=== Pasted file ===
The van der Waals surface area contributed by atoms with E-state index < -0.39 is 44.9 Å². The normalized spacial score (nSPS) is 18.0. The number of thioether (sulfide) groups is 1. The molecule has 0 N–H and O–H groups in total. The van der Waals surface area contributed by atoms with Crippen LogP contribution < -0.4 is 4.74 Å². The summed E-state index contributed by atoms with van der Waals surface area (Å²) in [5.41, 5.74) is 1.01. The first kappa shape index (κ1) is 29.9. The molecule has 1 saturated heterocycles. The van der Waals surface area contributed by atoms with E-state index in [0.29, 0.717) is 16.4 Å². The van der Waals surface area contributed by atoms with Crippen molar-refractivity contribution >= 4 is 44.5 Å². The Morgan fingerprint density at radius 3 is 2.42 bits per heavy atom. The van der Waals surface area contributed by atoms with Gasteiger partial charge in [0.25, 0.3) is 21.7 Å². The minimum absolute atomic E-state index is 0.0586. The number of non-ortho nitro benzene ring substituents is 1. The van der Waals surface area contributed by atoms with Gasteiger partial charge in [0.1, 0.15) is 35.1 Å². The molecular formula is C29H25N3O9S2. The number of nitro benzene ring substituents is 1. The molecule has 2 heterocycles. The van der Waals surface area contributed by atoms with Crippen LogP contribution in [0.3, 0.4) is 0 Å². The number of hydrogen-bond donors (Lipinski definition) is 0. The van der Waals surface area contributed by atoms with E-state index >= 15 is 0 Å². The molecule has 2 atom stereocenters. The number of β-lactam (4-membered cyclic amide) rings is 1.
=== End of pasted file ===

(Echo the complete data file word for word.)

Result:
The van der Waals surface area contributed by atoms with E-state index < -0.39 is 44.9 Å². The normalized spacial score (nSPS) is 18.0. The number of thioether (sulfide) groups is 1. The molecule has 0 N–H and O–H groups in total. The van der Waals surface area contributed by atoms with Crippen LogP contribution < -0.4 is 4.74 Å². The summed E-state index contributed by atoms with van der Waals surface area (Å²) in [5.41, 5.74) is 1.01. The first kappa shape index (κ1) is 29.9. The molecule has 1 saturated heterocycles. The van der Waals surface area contributed by atoms with E-state index in [0.29, 0.717) is 16.4 Å². The van der Waals surface area contributed by atoms with Crippen molar-refractivity contribution >= 4 is 44.5 Å². The Morgan fingerprint density at radius 3 is 2.42 bits per heavy atom. The van der Waals surface area contributed by atoms with Gasteiger partial charge in [0.25, 0.3) is 21.7 Å². The minimum absolute atomic E-state index is 0.0586. The number of non-ortho nitro benzene ring substituents is 1. The van der Waals surface area contributed by atoms with Gasteiger partial charge in [0.1, 0.15) is 35.1 Å². The molecular formula is C29H25N3O9S2. The number of nitro benzene ring substituents is 1. The molecule has 2 heterocycles. The van der Waals surface area contributed by atoms with Crippen LogP contribution in [0.3, 0.4) is 0 Å². The number of hydrogen-bond donors (Lipinski definition) is 0. The van der Waals surface area contributed by atoms with E-state index >= 15 is 0 Å². The molecule has 2 atom stereocenters. The number of β-lactam (4-membered cyclic amide) rings is 1.